Maintain your connections throughout the entire course/semester: part of creating a welcoming and inviting space is ensuring that students feel that they are valued because of who they are, not because of what makes them different. If you only engage with diverse students when it’s needed for a lesson or to get something out of them, or worse, to tokenize them, it will have the opposite effect. Remember to respect people’s differences and appreciate them, without making this diversity the entire identity of this person.
Set clear guidelines for the classroom: both instructors and students can take the initiative to set rules for the semester, establishing ground rules about what kind of language/treatment isn’t acceptable and having a zero tolerance policy for any sort of hostility.
Ensure that people’s diversities are taken into account: if you have people with physical diversities, try to limit the amount of movement you require in classes; if you have people who are speaking their second language, make sure you talk clearly and offer any extra assistance if needed. Creating inclusive and safe environments means taking people’s diversities into account before class to ensure that there are no issues.
If you follow these steps, creating an inclusive and safe classroom is totally possible. And thankfully, tech is becoming one of the most diverse sectors, meaning your students will benefit from diverse classrooms when they work in diverse tech companies.
Diversity in Tech
Tech companies need diverse teams and there’s simply no argument against it. In order to create products and services that truly serve the public, diverse voices have to have a seat at the table. An added focus on diversity in the technology sector will lead to:
Better products and services: we’re not saying men can never create well-working products for women, but it’s true that products and services designed by the people who will be using them will reflect the true needs of that group.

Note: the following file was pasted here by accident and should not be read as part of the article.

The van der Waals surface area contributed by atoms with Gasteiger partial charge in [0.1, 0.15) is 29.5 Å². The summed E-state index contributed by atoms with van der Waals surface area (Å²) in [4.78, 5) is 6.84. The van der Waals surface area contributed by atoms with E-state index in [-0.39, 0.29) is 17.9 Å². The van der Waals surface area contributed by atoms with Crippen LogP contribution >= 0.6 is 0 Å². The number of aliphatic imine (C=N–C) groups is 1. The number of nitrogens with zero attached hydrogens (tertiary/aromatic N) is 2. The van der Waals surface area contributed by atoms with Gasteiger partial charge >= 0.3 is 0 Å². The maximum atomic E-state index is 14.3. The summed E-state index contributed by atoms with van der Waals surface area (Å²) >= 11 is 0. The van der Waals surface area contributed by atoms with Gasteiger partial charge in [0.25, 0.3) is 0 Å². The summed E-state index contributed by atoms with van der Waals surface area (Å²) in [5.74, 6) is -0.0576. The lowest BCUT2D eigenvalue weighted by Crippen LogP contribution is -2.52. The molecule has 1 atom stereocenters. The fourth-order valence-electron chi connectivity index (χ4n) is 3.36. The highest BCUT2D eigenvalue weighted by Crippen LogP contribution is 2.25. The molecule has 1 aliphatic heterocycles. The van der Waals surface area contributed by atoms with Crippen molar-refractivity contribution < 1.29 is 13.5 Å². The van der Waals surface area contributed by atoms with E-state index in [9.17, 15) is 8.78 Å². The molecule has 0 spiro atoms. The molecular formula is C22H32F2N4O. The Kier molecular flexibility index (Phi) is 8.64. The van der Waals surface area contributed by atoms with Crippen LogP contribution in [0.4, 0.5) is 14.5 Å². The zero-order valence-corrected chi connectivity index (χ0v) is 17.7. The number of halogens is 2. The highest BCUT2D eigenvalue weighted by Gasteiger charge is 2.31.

Expanded candidate pools: companies that require candidates to live in expensive cities or have certain degrees eliminate entire groups of people right off the back; by introducing inclusive practices into their hiring process, companies can open their doors up to so many candidates that had been previously ignored.
Better problem-solving abilities: have you ever been completely stumped over a problem, only to ask a colleague and friend and be presented with a great solution? Well, this happens frequently and it’s actually pretty normal. In fact, teams with diverse members are more likely to overcome challenges and have better overall performances.
Alright, we’ve convinced you: guaranteeing diversity in tech is definitely necessary. And there’s no better way to encourage diversity in tech than with bootcamps. Don’t believe us? Here’s what you need to know.
Bootcamps & Diversity
A huge barrier to reaching full inclusion and diversity in the tech sector is access. For a long time, tech roles were exclusively for those who had advanced degrees in tech fields, could complete internships, and lived in expensive cities. This severely limited the groups of people that could get into the field; today, however, the introduction of bootcamps has led to an entirely new group of people with access to the field.
Here’s what bootcamps offer everyone:
Financing options: bootcamps are much more affordable than long, four year degrees, not to mention some even allow you to study part-time and keep your current job. And for the cost that it does entail, lots offer financing options such as scholarships, government grants, income share agreements, and payment plans.
Flexible schedules: lots of people, especially parents, have at-home responsibilities such as childcare or familial duties, which might limit their abilities to attend a long program during the day. However, lots of bootcamps are offered remotely and part-time, giving people the option to fit in classes around their preexisting responsibilities.
Career services: bootcamps are designed with one cause in mind: landing you a job as soon as possible following graduation. The vast majority of bootcamps offer career services, which can help you finetune your interviewing skills, work on your applications, and edit your CV.
Updated and accurate curriculum: bootcamps don’t exist to waste your time; they exist to teach you exactly what you need to know to succeed in your chosen field. That’s why they’re so intensive and short–your curriculum is constantly updated and refreshed to ensure you’re studying exactly what hiring managers are looking for.
The tech industry has started to even out in recent years, thanks in part to the introduction of bootcamps and an enthused effort to prioritize diversity and inclusion efforts across the board. But there’s still a lot to be done and the change begins with each and every one of us. Are you up for the challenge? Then we’ll see you in class.